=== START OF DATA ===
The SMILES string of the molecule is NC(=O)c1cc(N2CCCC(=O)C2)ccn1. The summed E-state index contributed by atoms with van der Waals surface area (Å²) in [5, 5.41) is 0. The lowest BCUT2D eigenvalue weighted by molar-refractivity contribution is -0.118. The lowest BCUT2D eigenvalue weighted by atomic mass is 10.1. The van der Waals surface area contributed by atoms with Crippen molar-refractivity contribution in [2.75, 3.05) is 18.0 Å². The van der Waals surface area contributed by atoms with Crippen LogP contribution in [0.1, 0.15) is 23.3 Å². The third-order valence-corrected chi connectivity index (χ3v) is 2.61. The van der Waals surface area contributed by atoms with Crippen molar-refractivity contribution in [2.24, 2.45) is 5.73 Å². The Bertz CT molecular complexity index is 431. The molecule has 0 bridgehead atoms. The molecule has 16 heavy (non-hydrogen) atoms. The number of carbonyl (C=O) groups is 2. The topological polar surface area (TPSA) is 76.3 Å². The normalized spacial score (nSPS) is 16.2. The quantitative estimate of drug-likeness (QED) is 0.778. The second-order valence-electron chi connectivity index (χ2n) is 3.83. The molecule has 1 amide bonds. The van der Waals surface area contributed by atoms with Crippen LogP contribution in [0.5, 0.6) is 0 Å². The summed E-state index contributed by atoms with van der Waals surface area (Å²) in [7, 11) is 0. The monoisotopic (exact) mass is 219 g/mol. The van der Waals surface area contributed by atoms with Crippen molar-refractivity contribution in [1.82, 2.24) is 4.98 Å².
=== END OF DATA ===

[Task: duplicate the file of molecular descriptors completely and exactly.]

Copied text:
The SMILES string of the molecule is NC(=O)c1cc(N2CCCC(=O)C2)ccn1. The summed E-state index contributed by atoms with van der Waals surface area (Å²) in [5, 5.41) is 0. The lowest BCUT2D eigenvalue weighted by molar-refractivity contribution is -0.118. The lowest BCUT2D eigenvalue weighted by atomic mass is 10.1. The van der Waals surface area contributed by atoms with Crippen molar-refractivity contribution in [2.75, 3.05) is 18.0 Å². The van der Waals surface area contributed by atoms with Crippen LogP contribution in [0.1, 0.15) is 23.3 Å². The third-order valence-corrected chi connectivity index (χ3v) is 2.61. The van der Waals surface area contributed by atoms with Crippen molar-refractivity contribution in [2.24, 2.45) is 5.73 Å². The Bertz CT molecular complexity index is 431. The molecule has 0 bridgehead atoms. The molecule has 16 heavy (non-hydrogen) atoms. The number of carbonyl (C=O) groups is 2. The topological polar surface area (TPSA) is 76.3 Å². The normalized spacial score (nSPS) is 16.2. The quantitative estimate of drug-likeness (QED) is 0.778. The second-order valence-electron chi connectivity index (χ2n) is 3.83. The molecule has 1 amide bonds. The van der Waals surface area contributed by atoms with Crippen LogP contribution in [0.5, 0.6) is 0 Å². The summed E-state index contributed by atoms with van der Waals surface area (Å²) in [7, 11) is 0. The monoisotopic (exact) mass is 219 g/mol. The van der Waals surface area contributed by atoms with Crippen molar-refractivity contribution in [1.82, 2.24) is 4.98 Å².